SUMMARY OF THE INVENTION

In accordance with the present invention, a hearing aid system includes a microphone earpiece attached to a first ear of a hearing impaired user, a portable signal process unit, and a receiver earpiece attached to a second hearing impaired ear. The microphone earpiece receives audio input signals, converts the audio signals to transmittable signals, and delivers the transmittable signals to the process unit. The signal process unit receives and processes the transmittable signals for clarity and fidelity of the sound, generates processed signals according to a predetermined hearing profile of the user to compensate for the hearing impairment, and delivers the processed signals to the receiver earpiece. The receiver earpiece receives the processed signals and converts the processed signals to audio output signals.

The hearing aid system of the present invention is advantageous over conventional all-in-one hearing aid devices. By physically separating the microphone and receiver, it eliminates both mechanical and acoustic feedback, which is associated with nearly all commercial hearing aids. Such design also significantly simplifies the fitting process. As result, the microphone and receiver earpieces can be used as off-shelf products without the needs of custom-fitting by a specialist, such as an audiologist, as required for the conventional hearing aid devices.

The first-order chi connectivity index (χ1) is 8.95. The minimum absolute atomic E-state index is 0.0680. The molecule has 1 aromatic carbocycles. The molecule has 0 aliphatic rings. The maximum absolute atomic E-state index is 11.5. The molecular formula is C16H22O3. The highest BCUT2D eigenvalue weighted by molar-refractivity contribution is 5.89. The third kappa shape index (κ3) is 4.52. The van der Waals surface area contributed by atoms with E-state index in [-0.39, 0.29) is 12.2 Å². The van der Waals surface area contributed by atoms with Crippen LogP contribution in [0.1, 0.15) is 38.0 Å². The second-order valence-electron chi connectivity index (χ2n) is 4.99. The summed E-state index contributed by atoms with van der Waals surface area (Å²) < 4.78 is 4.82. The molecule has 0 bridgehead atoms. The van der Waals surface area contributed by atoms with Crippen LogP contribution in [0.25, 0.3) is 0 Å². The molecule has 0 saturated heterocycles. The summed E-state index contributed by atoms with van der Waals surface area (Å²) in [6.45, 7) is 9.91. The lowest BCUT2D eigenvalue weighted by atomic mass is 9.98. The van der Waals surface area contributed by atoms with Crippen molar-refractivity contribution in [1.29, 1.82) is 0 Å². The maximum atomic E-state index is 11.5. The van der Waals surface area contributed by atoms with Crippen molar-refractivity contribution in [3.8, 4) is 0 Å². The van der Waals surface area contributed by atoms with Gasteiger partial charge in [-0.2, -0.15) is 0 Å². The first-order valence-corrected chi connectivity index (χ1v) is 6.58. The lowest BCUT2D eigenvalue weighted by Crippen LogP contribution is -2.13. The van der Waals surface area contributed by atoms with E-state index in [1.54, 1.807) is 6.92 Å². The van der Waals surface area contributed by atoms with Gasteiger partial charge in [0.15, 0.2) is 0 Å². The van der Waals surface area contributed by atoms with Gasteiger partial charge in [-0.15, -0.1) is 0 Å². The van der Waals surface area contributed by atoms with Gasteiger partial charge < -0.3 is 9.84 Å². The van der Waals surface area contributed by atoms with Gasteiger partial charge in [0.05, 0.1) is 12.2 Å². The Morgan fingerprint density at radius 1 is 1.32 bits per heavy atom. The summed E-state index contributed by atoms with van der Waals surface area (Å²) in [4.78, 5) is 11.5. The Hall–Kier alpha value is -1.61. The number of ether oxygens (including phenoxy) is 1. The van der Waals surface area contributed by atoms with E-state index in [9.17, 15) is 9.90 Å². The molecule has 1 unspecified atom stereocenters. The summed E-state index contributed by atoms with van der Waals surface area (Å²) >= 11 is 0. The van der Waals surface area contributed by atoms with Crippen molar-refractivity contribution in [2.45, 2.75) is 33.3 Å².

BRIEF DESCRIPTION OF THE DRAWINGS

FIG. 1 depict four exemplary embodiments of the hearing aid system of the present invention in block diagrams.

DETAILED DESCRIPTION OF THE INVENTION

In this specification and the appended claims, the singular forms “a,” “an,” and “the” include plural reference unless the context clearly dictates otherwise. Unless defined otherwise, all technical and scientific terms used herein have the same meaning as commonly understood to one of ordinary skill in the art to which this invention belongs.

The hearing aid system 1 of the present invention contains one microphone earpiece 10, one signal process unit (also known as a signal processor) 20, and at least one receiver earpiece 30. As used herein, the terms “receiver” and “speaker are used interchangeably.